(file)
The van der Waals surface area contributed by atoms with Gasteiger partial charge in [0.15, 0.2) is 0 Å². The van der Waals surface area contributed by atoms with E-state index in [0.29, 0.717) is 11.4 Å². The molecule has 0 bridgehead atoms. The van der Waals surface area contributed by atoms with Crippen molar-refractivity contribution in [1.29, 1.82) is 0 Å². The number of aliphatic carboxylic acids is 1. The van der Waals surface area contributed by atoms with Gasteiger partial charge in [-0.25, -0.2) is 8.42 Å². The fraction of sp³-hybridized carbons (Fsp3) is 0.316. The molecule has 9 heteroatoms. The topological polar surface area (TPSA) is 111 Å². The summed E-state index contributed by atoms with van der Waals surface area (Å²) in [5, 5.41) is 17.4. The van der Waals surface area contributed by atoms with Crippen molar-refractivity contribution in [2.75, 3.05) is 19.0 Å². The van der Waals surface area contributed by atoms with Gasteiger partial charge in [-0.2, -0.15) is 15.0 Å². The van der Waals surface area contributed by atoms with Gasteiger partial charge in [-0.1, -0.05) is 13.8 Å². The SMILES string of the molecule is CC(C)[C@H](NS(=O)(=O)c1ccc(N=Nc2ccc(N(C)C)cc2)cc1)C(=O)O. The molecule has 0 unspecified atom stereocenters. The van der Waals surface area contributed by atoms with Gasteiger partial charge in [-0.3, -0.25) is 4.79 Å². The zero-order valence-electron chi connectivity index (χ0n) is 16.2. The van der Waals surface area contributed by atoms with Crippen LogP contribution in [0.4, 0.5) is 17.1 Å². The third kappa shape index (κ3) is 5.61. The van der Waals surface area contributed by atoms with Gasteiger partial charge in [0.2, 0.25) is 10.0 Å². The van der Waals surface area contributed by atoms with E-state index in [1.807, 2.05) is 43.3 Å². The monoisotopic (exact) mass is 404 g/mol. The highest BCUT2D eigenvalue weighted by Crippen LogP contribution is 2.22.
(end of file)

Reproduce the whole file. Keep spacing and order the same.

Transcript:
The van der Waals surface area contributed by atoms with Gasteiger partial charge in [0.15, 0.2) is 0 Å². The van der Waals surface area contributed by atoms with E-state index in [0.29, 0.717) is 11.4 Å². The molecule has 0 bridgehead atoms. The van der Waals surface area contributed by atoms with Crippen molar-refractivity contribution in [1.29, 1.82) is 0 Å². The number of aliphatic carboxylic acids is 1. The van der Waals surface area contributed by atoms with Gasteiger partial charge in [-0.25, -0.2) is 8.42 Å². The fraction of sp³-hybridized carbons (Fsp3) is 0.316. The molecule has 9 heteroatoms. The topological polar surface area (TPSA) is 111 Å². The summed E-state index contributed by atoms with van der Waals surface area (Å²) in [5, 5.41) is 17.4. The van der Waals surface area contributed by atoms with Crippen molar-refractivity contribution in [2.75, 3.05) is 19.0 Å². The van der Waals surface area contributed by atoms with Gasteiger partial charge in [-0.2, -0.15) is 15.0 Å². The van der Waals surface area contributed by atoms with Gasteiger partial charge in [-0.1, -0.05) is 13.8 Å². The SMILES string of the molecule is CC(C)[C@H](NS(=O)(=O)c1ccc(N=Nc2ccc(N(C)C)cc2)cc1)C(=O)O. The molecule has 0 unspecified atom stereocenters. The van der Waals surface area contributed by atoms with Gasteiger partial charge in [-0.3, -0.25) is 4.79 Å². The zero-order valence-electron chi connectivity index (χ0n) is 16.2. The van der Waals surface area contributed by atoms with Crippen LogP contribution in [0.4, 0.5) is 17.1 Å². The third kappa shape index (κ3) is 5.61. The van der Waals surface area contributed by atoms with Gasteiger partial charge in [0.2, 0.25) is 10.0 Å². The van der Waals surface area contributed by atoms with E-state index in [1.807, 2.05) is 43.3 Å². The monoisotopic (exact) mass is 404 g/mol. The highest BCUT2D eigenvalue weighted by Crippen LogP contribution is 2.22.